Wednesday, February 22, 2012

Mystery Literature: Sign Up Now!

At Pomfret School, where I live and work, I’m fortunate to have my day job and my writing life overlap. Among my duties, I teach an elective titled Mystery Literature.

Before the late, great Ed McBain wrote his legendary 87th Precinct series, an agent offered him a warning: If he did not continue to write “serious” novels, he would ruin his literary reputation. McBain countered: “What’s more serious than life and death?”

Students of all ages get what McBain was saying. And they love mysteries. I have taught the course at various schools and at a college. We always begin the survey with Poe’s “The Murders in the Rue Morgue,” move to the PI novels including Chandler, and work up to the contemporary police procedural. I bring in local crime-fiction authors, and we discuss many aspects of crime and society. At the community college level, I regularly had students tell me these were the first books they ever finished reading.

That’s no slight on the course or the level of discourse these texts lead to. For instance, this week, students finished reading Michael Connelly’s City of Bones. Connelly’s protagonist, LAPD detective Harry Bosch, was named after the painter Heironymus Bosch, whose 14th century art is said to depict moral corruption. It is interesting to see how the artist’s work has influenced Connelly’s wonderful series, so I asked students to discuss just that.

The culminating assignment is below. I thought I’d share it with the Type M community.

Introduction: While studying at the University of Florida, author Michael Connelly took an art history class in which he was introduced to the works of 14th Century Netherlands painter Heironymus Bosch (circa 1450-1560). Bosch was “known for [his] use of fantastic imagery to illustrate moral and religious concepts and narratives” (“Heironymus Bosch”). Connelly was so moved by Bosch’s works that he later named his protagonist, LA homicide det. Harry Bosch, after the painter.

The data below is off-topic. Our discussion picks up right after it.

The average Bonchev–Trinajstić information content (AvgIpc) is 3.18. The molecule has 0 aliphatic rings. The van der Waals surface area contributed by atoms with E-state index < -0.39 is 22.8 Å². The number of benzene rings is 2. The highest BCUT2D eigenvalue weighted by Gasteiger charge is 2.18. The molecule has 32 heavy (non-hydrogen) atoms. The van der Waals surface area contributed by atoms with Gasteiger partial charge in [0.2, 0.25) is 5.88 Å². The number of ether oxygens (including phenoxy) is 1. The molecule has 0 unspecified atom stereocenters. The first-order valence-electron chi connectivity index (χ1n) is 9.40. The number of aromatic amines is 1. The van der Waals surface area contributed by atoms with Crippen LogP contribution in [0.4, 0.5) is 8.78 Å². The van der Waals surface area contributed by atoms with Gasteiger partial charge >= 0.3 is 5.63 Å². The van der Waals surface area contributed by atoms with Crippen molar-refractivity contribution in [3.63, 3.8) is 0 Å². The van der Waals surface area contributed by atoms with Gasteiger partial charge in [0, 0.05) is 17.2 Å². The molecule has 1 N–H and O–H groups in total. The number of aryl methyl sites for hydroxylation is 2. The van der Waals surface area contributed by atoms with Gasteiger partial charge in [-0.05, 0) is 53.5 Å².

Assignment: Carefully examine Heironymus Bosch’s painting “Hell,” which is said to portray “fantastic punishments of the various types of sinners” (“Art”). Then, considering what you know about Michael Connelly’s character Harry Bosch and the novel City of Bones, write an essay in which you examine the ways the painting and Connelly’s novel are similar or different. You may wish to consider items such as tone, setting, human nature, plot, and characterization.

5 comments:

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Rick Blechta said...

Boy, am I glad I’m not having to write this assignment. Having just started the novel (previously having read all the other Bosch novels), this could either turn into a head-scratcher on where to begin, or the longest essay in the history of the world.

I do believe it’s only a matter of time before a successful writer includes in his bio, "I got my start on writing in a class I took with John Corrigan."

Hannah Dennison said...

I wish with all my heart I'd had a teacher just like you! Your classes sound really great! I was taught by the dreary Miss Mason and frankly, it's a miracle I became a writer at all.

John Corrigan said...

Thanks, gang. Grading the papers as we speak. Pretty damn impressive. Better than I could have done at 17.